TrackStocksinGoogleSheets v1

How to Track Hundreds of Stocks in Google Sheets

Google Sheets makes it easy to pull in data from the internet, including stock prices. An advantage it has over Excel’s StockHistory function is that it can pull prices even before the trading day has finished. This gives users access to more up-to-date information. Plus, it’s easy to track not just one or two stock prices in Google Sheets but even hundreds.

How to pull in a stock price for a ticker symbol in Google Sheets

Using the GOOGLEFINANCE function, you can quickly pull in a stock price easily. Here are the main components of the function:

  • Ticker
  • Attribute. Below are the attributes you can use for stocks:
    • “price”: current price, up to 20 minutes delayed.
    • “priceopen”: the opening price.
    • “high”: the current day high.
    • “low”: the current day low.
    • “volume”: the current day’s volume.
    • “marketcap”: the stock’s current market cap.
    • “tradetime”: the time the last trade was made.
    • “datadelay”: how delayed the real-time data is.
    • “volumeavg”: the stock’s average trading volume.
    • “pe”: the price-to-earnings ratio.
    • “eps”: the most recent earnings per share.
    • “high52”: the stock’s 52-week high.
    • “low52′: the stock’s 52-week low.
    • “change”: the change in stock price from the previous day’s close.
    • “changepct”: the percentage change in price from the previous day’s close.
    • “beta”: the stock’s beta value.
    • “closeyest”: the previous day’s closing price.
    • “shares”: the number of shares outstanding.
    • “currency”: the stock’s currency
  • Start Date
  • End Date
  • Interval

You don’t, however, need to fill in all of the arguments. For example, the following formula only uses the ticker and the attribute field and it will pull in Amazon’s current stock price:


If you want to pull in Amazon’s stock price for the first trading day of the year, you could use the following formula:


This will return the following table:

Amazon's stock price for Jan. 2, 2024.

Although January 1 was not a trading day, the formula automatically gets the data for the next trading day. If you just want to get the closing price and don’t want the rest of the table, you can nest this formula within the INDEX function as follows:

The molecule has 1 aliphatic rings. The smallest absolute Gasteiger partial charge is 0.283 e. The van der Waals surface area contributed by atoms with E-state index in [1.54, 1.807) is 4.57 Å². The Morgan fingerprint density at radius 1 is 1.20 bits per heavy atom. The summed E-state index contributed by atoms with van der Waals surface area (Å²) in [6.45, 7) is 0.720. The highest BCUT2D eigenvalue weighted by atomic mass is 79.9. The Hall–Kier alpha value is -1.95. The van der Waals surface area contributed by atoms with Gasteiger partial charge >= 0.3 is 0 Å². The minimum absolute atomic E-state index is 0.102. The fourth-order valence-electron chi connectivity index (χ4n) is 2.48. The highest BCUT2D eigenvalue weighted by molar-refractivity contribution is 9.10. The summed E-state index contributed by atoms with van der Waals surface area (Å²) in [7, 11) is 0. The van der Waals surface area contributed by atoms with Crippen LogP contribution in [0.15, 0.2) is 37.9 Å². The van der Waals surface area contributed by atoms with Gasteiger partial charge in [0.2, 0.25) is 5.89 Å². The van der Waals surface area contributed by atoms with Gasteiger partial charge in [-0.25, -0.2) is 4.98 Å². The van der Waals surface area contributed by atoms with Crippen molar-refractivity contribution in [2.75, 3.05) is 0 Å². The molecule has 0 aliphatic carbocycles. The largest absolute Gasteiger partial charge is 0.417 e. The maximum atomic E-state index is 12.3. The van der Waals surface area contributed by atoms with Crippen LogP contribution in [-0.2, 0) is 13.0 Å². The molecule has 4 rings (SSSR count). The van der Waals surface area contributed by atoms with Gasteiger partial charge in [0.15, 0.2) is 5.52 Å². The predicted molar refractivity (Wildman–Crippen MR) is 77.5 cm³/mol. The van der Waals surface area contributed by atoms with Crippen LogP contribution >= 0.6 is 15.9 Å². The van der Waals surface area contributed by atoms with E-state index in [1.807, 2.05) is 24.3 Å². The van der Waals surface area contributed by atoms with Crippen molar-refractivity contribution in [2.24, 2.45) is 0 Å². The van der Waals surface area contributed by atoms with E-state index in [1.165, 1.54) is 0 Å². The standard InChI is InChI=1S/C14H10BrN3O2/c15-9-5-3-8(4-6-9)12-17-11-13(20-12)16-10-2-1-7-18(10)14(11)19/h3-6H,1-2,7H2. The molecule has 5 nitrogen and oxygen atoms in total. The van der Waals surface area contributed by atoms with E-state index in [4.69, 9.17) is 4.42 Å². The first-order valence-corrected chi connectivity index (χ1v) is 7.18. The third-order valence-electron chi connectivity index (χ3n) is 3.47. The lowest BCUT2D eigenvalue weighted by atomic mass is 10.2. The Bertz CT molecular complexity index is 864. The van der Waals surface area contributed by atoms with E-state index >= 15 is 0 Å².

Since we are getting the second column and the second row, it will only retrieve the closing price for that day. This method works when you are just pulling in the stock price for a single date.

Adding a prefix for exchanges

If you want to track a lot of stocks, the one thing you may inevitably run into is a situation where Google Sheets doesn’t correctly identify your stock ticker. If, for example, you want to pull in a stock from a different exchange, entering just the ticker symbol alone won’t be enough. If I wanted to pull in the price for Air Canada stock, which has a ticker symbol AC on the Toronto Stock Exchange (TSX), this formula won’t work:


Instead, that formula will return the value for Associated Capital Group, which trades on the NYSE. Google Sheets effectively takes its best guess as to which ticker you want to pull in. But as you can imagine, it may get it wrong if you have a symbol which is active on multiple exchanges.

To get around this, you can incorporate an indicator for the exchange. For the TSX, it’s TSE. If you’re not sure which one to use, go to the Google Finance website and look for the stock you want, and take note of the code for the exchange:

Google Finance quote showing the stock ticker and the exchange code.

To ensure the GOOGLEFINANCE function is retrieving the correct stock, I can adjust my formula as follows:


You can follow the same methodology for other stocks and exchanges.

Creating a template to track hundreds of stocks

To create a template to help you track stocks in Google Sheets, all you really need are a few fields. One for the ticker, one for the exchange, plus one for the stock price. I’ll also add one for the % change. This can help you build out a dashboard.

If I have my tickers in column A and the exchange code in column B, I can combine the values to create a dynamic formula which will update based on those combinations. This way, I can avoid having to hardcode the individual stock tickers. Here’s how that formula would look:


The key is to combine those values and separate them with a colon in-between, so that the format is exchange:ticker. Now, when I create my template, I can copy that formula down and it will pull in stock prices which aren’t based solely on just the stock ticker:

Stock prices in Google Sheets based on multiple tickers.

Let’s extend this a bit further and now also include the percent change from the previous day. If I want to format it as a percentage, I need to make sure I divide the value by 100:


And now I can display both the stock price and the percent change from the previous day:

Stock prices in Google Sheets based on multiple tickers showing the price and the percent change.

You can copy these formulas down hundreds of rows, making it possible to track as many stocks as you need in Google Sheets.

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